WASHINGTON — Congress would lift onerous budget requirements that have helped push the Postal Service deeply into debt and would require it to continue delivering mail six days per week under bipartisan legislation the House approved Tuesday.
The election-year bill, coming at a time of widespread complaints about slower mail service, would also require the Postal Service to display online how efficiently it delivers mail to communities. The Senate is working on similar legislation.
The Postal Service is supposed to sustain itself with postage sales and other services, but has suffered 14 straight years of losses. The reasons include growing workers' compensation and benefit costs plus steady declines in mail volume, even as it delivers to 1 million additional locations every year.
Postal Service officials have said that without congressional action, it would run out of cash by 2024, echoing similar warnings from its leaders in recent years. It has estimated it will lose $160 billion over the coming decade.
Those pressures have brought the two parties together for a measure aimed at helping the Postal Service, its employees, businesses that use it and disgruntled voters who rely on it for delivery of prescription drugs, checks and other packages. Tuesday's vote was 342-92, a rare show of partisan agreement, with all Democrats and most Republicans backing it.
Rep. Carolyn Maloney, D-N.Y., chairwoman of the House Oversight and Reform Committee, said the Postal Service “provides service to every American, no matter where they live, binding us together in a way no other organization does.”
The Postal Service is “truly one of our prized national assets," but “the days of letters alone driving Postal Service revenue are not coming back,” said Rep. James Comer of Kentucky, top Republican on that committee. He said the bill will “help it succeed into the 21st century.”
Over the years, some lawmakers have wanted to impose tougher requirements for faster service by the Postal Service, while others have favored privatizing some of its services. The compromise omits controversial proposals.
There has been talk over the years of reducing deliveries to five days per week, which could save more than $1 billion annually, according to the Government Accountability Office, the accounting agency of Congress. That idea has proven politically toxic and has not been pursued.
The bill would also require the Postal Service to set up an online “dashboard” that would be searchable by zip code to show how long it takes letters and packages to be delivered.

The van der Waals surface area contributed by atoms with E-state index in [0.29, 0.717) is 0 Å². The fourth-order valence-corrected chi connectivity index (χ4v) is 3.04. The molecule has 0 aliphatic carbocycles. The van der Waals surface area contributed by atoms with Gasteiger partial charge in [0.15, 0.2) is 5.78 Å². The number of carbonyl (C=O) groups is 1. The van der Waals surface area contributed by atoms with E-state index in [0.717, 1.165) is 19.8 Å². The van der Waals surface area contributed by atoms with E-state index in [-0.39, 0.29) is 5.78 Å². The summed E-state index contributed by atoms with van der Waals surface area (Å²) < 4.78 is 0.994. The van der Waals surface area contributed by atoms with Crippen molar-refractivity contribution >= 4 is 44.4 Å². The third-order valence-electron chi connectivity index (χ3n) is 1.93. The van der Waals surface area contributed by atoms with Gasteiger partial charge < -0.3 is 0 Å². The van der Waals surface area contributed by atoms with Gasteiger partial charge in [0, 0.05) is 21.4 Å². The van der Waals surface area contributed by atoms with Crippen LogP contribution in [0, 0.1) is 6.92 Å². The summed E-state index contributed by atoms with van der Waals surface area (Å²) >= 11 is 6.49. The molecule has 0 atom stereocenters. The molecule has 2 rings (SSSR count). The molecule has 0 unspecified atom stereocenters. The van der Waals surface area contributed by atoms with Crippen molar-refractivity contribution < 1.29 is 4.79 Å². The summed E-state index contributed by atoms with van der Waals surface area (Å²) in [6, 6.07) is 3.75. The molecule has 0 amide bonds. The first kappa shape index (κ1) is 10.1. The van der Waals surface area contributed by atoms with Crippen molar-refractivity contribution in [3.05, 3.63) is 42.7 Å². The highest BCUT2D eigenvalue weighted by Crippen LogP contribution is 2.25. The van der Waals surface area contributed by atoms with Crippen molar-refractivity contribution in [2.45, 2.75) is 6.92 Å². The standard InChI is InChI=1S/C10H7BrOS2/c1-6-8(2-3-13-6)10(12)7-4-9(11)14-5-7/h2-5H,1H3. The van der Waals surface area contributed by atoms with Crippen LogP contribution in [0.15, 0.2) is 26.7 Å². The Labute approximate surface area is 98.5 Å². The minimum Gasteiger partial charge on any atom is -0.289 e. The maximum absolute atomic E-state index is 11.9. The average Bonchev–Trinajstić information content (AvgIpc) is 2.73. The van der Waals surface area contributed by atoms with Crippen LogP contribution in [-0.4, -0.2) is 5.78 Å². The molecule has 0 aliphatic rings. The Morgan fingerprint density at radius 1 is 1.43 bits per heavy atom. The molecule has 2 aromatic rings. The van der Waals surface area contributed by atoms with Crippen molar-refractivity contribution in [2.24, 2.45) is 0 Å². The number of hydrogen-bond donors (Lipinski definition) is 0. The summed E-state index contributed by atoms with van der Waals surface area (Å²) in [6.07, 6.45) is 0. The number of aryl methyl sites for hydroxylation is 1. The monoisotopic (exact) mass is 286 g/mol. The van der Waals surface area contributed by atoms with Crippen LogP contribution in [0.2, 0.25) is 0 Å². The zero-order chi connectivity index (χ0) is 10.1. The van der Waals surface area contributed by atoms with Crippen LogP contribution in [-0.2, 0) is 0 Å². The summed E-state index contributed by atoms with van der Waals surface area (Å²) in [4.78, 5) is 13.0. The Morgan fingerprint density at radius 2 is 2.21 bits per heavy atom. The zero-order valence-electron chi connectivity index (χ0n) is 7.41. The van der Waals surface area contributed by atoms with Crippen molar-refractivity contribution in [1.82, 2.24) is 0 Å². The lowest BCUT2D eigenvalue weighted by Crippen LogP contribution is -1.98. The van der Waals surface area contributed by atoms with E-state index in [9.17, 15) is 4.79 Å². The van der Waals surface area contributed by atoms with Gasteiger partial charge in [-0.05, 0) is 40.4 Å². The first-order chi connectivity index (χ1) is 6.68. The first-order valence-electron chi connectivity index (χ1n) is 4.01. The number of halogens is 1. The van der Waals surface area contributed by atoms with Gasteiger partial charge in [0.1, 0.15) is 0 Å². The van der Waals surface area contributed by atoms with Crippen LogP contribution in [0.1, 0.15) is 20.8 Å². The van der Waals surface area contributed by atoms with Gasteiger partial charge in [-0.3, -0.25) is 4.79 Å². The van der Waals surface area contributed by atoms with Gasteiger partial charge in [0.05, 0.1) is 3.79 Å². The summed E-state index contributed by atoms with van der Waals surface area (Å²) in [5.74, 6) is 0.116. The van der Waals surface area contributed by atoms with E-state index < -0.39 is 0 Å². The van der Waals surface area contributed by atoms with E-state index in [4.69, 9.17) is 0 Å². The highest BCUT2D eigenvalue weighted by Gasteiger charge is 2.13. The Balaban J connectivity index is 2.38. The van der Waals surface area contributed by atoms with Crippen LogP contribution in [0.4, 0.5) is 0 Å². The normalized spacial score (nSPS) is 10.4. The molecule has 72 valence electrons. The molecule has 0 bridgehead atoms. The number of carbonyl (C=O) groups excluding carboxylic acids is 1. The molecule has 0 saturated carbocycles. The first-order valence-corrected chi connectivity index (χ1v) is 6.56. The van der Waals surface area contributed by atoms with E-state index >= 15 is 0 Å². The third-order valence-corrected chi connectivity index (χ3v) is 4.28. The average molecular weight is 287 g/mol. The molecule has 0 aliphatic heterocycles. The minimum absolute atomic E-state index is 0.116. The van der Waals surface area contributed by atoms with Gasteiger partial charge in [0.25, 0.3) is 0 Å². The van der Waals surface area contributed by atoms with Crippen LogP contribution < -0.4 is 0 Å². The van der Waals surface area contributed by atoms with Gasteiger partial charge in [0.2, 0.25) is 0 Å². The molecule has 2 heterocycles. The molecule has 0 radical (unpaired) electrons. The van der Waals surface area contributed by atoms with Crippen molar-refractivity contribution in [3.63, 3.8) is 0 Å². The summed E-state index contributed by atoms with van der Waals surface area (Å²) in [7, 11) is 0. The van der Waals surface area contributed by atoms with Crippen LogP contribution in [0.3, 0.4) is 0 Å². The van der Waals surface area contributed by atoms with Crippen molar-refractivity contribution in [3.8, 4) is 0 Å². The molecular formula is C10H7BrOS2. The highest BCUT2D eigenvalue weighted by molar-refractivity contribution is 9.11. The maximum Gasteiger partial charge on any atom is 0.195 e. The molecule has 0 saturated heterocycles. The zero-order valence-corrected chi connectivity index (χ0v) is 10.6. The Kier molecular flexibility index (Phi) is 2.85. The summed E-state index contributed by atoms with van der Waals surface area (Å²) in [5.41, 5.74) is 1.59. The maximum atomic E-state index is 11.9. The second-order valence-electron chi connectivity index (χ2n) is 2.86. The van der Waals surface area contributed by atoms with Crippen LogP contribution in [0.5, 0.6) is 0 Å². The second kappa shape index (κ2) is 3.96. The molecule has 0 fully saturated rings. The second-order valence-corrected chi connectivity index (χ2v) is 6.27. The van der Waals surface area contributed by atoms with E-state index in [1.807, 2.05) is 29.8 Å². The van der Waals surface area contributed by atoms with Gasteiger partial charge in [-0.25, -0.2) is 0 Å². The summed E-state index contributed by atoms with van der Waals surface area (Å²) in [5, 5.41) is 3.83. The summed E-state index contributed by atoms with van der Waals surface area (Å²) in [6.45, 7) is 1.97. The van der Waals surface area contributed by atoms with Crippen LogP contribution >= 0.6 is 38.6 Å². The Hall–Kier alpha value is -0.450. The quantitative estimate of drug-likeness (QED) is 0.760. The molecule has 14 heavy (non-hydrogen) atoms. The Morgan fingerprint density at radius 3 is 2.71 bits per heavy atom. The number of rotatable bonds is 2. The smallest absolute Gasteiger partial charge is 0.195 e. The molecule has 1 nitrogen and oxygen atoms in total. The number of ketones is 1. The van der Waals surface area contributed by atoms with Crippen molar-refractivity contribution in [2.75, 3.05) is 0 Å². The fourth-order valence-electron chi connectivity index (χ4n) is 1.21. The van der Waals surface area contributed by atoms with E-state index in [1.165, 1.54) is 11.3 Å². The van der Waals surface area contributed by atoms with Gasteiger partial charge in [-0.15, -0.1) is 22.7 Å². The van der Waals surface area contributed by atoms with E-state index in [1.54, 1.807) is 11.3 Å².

The measure is supported by President Joe Biden, the Postal Service, postal worker unions and industries that use the service and others.
A Postal Service statement said the bill would reduce its projected deficits and “allow the organization to continue to operate as a self-funded entity, without taxpayer support.”
Mark Dimondstein, president of the American Postal Workers Union, called the bill “outstanding” in an interview.
One of the bill's few critics was Rep. Darrell Issa, R-Calif., who said its changes didn't go far enough. He said the measure erases debt that would ultimately be shifted to taxpayers.
“It has failed to make a profit, it has failed the American people, and everyone who has a mailbox knows it,” he said.
The bill would end a requirement that the Postal Service finance, in advance, health care benefits for current and retired workers for the next 75 years. That obligation, which private companies and federal agencies do not face, was imposed in 2006. That ended up being the year that the Postal Service's mail volume peaked and its financial fortunes steadily worsened.
Facing budget pressures, the Postal Service hasn't made those payments since 2012. Overall it faces unpaid obligations of $63 billion, according to its most recent annual report. The bill forgives much of that debt.
Instead of those obligations, the Postal Service would pay current retirees' actual health care costs that are not covered by Medicare, the federal health insurance program for older people.
The legislation would also require future Postal Service retirees to enroll in Medicare, which only about 1 in 4 does now. The shift would save the Postal Service money by having Medicare cover much of its costs.
Proponents say eliminating the required pre-funding of retiree health care costs and the changes in workers’ health care coverage would save tens of billions of dollars over the next decade.
Criticism of the Postal Service peaked in 2020, when President Donald Trump appointed Louis DeJoy as postmaster general and Democrats accused him of slowing service to undermine the election. DeJoy, a major GOP donor, has proposed a 10-year plan to stabilize the service's finances with steps such as additional mail slowdowns, cutting some offices' hours and perhaps higher rates.
The Postal Service had a successful 2021 holiday season, delivering 97% of shipments on time during two weeks in December, according to ShipMatrix, which analyzes shipping package data. In 2020 more than a third of first-class mail was late by the time Christmas arrived.
The service has also been criticized for not moving fast enough to replace its mail-delivery fleet with electric vehicles.
The Postal Service hit its peak of mail volume in 2006, when it delivered 213 billion pieces of mail. Last year that figure was 129 billion, according to Postal Service figures.
Since the Postal Service has its own finance system, it is not counted as part of the federal budget. The nonpartisan Congressional Budget Office said the bill would save the government $1 billion over the next 10 years.
That is largely because retirees' prescription drug expenses under Medicare would be covered by required discounts from pharmaceutical makers.